In three weeks, Bhutanese will go to polls to decide which two political parties of the five will be voted in to contest the general round and become the government and the opposition. As we enter the critical phase of the Fourth National Assembly elections, time, it is said, is a major issue.

The presidential debate yesterday was evidence. The debate broadcast live and live-streamed on Facebook was watched by thousands of Bhutanese both at home and abroad. The interest in the debate could be seen by people sharing the place where they are watching from – from Australia to the Middle East, India, Canada and the US.

The debate, especially the questions and answers were getting interesting, was punctuated with lighthearted remarks from the moderator who conducted the debate skillfully. The only problem with the presidential debate, many say, was the time. As presidents questioned each other’s pledges, the voters wanted to know more.

However, the time allocated cut short the responses even as presidents were defending or clarifying their stand. The debate is not entertainment. It is an important platform for the presidents to question and clarify their pledges in public as voters listen to them. It is also the only time where party presidents question each other in public.

Unlike in other democracies, our political parties do not have clear-cut ideologies. Parties are elected, mostly on the pledges, despite how the so-called party tshogpas in the gewogs and the dzongkhags influence voters. What they stand for and how they convince voters is instrumental if their party workers are not influencing voters purely on party lines.

Therefore, the presidential debate is important to learn what parties have to offer to the voters. There were important questions that delved into national issues and issues that matter to an average voter. To a large extent, the debate provides an opportunity for undecided voters to make up their minds. With five political parties contesting, it is imperative for voters to know why they vote for a party.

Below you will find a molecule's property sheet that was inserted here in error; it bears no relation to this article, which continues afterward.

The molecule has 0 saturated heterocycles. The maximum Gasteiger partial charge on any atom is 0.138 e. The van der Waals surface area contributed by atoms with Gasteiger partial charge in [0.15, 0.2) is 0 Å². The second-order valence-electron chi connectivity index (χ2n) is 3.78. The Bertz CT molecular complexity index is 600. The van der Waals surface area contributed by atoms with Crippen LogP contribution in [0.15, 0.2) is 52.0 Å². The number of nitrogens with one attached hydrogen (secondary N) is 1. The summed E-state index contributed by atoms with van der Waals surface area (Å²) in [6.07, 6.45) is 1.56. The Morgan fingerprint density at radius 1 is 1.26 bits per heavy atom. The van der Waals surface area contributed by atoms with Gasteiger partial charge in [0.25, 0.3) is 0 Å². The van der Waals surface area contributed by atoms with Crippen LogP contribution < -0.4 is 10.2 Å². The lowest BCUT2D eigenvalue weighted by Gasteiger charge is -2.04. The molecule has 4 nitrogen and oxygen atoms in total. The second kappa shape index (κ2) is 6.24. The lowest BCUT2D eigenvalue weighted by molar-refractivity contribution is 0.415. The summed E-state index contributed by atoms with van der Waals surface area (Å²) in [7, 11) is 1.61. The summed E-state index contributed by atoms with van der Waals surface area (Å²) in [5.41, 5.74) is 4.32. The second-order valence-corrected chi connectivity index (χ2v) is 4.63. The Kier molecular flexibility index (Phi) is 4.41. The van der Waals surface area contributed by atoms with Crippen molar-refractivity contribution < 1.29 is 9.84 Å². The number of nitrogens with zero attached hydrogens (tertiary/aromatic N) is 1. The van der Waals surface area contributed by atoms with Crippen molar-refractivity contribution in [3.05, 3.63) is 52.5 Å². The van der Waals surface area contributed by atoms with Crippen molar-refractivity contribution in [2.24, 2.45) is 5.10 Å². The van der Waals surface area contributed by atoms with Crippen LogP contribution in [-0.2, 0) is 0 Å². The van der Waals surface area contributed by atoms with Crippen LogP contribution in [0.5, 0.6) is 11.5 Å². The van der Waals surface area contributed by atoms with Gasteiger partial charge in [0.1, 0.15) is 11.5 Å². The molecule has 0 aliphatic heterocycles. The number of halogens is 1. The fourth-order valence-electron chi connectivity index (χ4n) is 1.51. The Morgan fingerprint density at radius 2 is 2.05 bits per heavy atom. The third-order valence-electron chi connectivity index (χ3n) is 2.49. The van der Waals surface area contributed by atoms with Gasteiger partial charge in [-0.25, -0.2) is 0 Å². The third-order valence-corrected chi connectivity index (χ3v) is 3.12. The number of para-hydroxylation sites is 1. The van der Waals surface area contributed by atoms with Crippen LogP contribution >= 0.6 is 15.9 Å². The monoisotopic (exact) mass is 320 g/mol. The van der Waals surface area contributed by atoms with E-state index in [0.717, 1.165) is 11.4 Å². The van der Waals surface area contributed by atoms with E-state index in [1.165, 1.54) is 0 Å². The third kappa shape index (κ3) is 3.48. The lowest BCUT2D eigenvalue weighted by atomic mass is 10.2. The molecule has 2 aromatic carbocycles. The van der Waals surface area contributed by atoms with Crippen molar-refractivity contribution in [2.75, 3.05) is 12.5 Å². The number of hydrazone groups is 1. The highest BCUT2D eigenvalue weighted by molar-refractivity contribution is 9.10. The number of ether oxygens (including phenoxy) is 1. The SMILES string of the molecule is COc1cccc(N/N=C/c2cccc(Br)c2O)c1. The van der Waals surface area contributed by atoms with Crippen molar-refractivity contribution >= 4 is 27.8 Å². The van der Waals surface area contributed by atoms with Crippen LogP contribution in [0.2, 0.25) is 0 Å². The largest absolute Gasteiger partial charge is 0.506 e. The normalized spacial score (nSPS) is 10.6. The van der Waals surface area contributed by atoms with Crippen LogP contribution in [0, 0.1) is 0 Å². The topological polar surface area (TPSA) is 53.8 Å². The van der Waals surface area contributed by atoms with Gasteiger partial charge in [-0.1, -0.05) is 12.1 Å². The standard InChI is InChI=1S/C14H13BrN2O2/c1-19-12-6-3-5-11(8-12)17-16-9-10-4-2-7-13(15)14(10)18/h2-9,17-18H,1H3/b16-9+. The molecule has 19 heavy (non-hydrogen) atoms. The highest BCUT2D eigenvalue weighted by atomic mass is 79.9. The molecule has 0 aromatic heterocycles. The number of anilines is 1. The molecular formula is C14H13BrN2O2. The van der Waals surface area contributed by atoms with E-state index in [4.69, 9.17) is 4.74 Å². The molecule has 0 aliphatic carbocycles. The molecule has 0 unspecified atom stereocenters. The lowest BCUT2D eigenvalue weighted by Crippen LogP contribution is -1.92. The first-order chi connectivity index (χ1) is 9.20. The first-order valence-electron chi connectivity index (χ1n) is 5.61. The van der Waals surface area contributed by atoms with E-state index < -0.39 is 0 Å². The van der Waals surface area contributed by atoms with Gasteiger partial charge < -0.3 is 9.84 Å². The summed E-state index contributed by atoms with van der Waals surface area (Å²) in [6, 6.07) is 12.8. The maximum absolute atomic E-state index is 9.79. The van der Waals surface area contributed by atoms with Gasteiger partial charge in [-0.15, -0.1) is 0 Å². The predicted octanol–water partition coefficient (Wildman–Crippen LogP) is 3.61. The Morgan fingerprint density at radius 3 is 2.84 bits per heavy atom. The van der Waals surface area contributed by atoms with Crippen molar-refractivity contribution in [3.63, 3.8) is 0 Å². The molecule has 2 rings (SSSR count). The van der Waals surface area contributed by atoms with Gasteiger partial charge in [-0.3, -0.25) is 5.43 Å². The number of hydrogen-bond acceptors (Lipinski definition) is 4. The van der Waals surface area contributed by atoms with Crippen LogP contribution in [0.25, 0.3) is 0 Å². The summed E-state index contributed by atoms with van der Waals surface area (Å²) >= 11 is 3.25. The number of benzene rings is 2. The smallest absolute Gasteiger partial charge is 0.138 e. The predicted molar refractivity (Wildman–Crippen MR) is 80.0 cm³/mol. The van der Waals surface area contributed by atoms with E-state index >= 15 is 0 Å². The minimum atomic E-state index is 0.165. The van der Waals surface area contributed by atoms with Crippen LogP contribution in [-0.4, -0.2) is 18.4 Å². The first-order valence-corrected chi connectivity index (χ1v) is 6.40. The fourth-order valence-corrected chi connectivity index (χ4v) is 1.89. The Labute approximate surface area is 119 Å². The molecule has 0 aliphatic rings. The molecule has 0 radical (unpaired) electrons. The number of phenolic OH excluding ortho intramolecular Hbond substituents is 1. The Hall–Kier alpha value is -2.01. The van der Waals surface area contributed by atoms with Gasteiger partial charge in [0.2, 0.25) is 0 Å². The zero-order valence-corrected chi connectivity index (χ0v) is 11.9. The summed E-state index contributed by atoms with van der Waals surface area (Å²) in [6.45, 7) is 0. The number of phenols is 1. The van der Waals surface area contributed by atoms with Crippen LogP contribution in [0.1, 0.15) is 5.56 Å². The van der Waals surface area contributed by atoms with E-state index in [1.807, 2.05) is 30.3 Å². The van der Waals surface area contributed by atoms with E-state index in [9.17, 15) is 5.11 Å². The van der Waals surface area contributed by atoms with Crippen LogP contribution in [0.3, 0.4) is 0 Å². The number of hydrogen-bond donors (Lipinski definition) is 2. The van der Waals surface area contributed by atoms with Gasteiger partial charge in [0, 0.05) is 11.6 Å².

The “du-tshe mendu” (no time) phrase, the most common word used in the debate denied people or voters from knowing more about the political parties. That political parties can elaborate their stand on their pledges during the campaign is different.

As we know from past experiences, voters are passive or mere participants during the campaigns. The public campaign is a sermon if not a lecture. Hardly do voters question what parties tell them whether they understand or not.

The questions, the moderator and party presidents ask, are questions on every voter’s mind even if they do not have the opportunity or the guts to ask. But the “lack of time” in the formatted debate prevented people or voters from getting to know the parties better. Providing enough time for presidents to explain, clarify and defend their pledges will help the average voter to make informed decisions. If the issues debated were way above the understanding of some, the educated ones could explain it to their relatives or friends in the village to let them decide.

The quality of the public debate has improved. There were issues of national importance that would affect lives and livelihood in a remote village. Voters should be aware of what each part stands for to decide who they vote for. At a time when votes are decided by which party has the most party workers, letting voters know what political parties stand for would help people exercise their franchise based on what they understand and not by influence.

There will be many more debates. Perhaps, we could relook into the format of the debates to give voters the opportunity to make up their minds.